Health

Baldness: A Side Effect Of The Covid Vaccine? Women Experience Their Worst Nightmare After Getting The Jab

By Gwen Farrell··  6 min read
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The mainstream media has been less than forthcoming (to say the least) about the side effects of the Covid vaccine, particularly as they pertain to women.

If you need evidence of that, let me remind you that our publication first covered how the vaccine was impacting women’s menstrual cycles back in April 2021. We were lambasted and vilified online as anti-vaxxers and anti-science, and the women who suffered from these unfortunate reactions were silenced. That is, until the media decided it was finally acceptable to stop gaslighting all of us and admit the connection almost a whole year later.

Now, what started as just an anecdotal account of another possible side effect has resulted in several studies examining the connection between the vaccine and alopecia areata, an autoimmune disease resulting in hair loss and baldness. Women are experiencing their worst nightmare (yet again) after getting the jab, and this time, let’s not be so quick to write it off.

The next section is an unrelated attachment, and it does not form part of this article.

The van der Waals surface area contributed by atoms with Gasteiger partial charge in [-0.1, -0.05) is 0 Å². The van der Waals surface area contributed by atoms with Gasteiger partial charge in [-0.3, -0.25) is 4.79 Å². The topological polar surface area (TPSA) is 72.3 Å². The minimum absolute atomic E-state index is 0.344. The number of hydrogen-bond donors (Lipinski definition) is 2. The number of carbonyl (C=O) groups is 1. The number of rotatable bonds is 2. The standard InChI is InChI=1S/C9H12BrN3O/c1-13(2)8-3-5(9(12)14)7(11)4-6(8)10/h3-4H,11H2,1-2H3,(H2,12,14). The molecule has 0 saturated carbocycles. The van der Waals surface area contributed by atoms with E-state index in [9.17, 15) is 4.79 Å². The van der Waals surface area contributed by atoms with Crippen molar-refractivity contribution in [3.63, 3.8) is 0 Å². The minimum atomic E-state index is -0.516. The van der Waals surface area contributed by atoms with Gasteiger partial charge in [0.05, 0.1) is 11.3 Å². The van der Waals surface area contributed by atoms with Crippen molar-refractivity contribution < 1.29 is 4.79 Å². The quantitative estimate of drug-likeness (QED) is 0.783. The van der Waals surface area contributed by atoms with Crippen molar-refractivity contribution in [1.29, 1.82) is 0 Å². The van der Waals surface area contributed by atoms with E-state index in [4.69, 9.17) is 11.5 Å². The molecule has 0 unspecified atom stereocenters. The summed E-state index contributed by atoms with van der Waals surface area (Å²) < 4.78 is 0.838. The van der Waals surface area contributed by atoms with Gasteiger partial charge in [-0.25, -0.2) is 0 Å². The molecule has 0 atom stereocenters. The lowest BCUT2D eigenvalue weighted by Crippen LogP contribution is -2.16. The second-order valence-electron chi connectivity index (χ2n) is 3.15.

The Covid Jab’s Newest Side Effect

Abnormal menstrual cycles, and now alopecia? These reactions don’t exactly compare to the “headache, fever, and chills” that have been constantly reiterated to us as the most common side effects of the jab. This is a development most of us have only been recently made aware of if we haven’t experienced it ourselves. And it points once again to the main concern surrounding the “hesitancy” (now a dirty word) the majority of us have about this issue – it will take time for us to truly know all of the reactions, effects, and consequences this medical innovation will have on our health and wellbeing.

If you were expecting the medical and scientific community to be at the forefront of advertising the connection between the vaccine and baldness in adults, you’d be wrong. Most, if not all of our awareness, should be attributed to a former hairstylist, who took to Twitter to talk about the reaction (with a Tweet that now has 30,000 likes). Mrs. Murdock, also known as @DaniiiiV, tweeted that she knows many women from her high school class who have developed alopecia areata after getting the vaccine.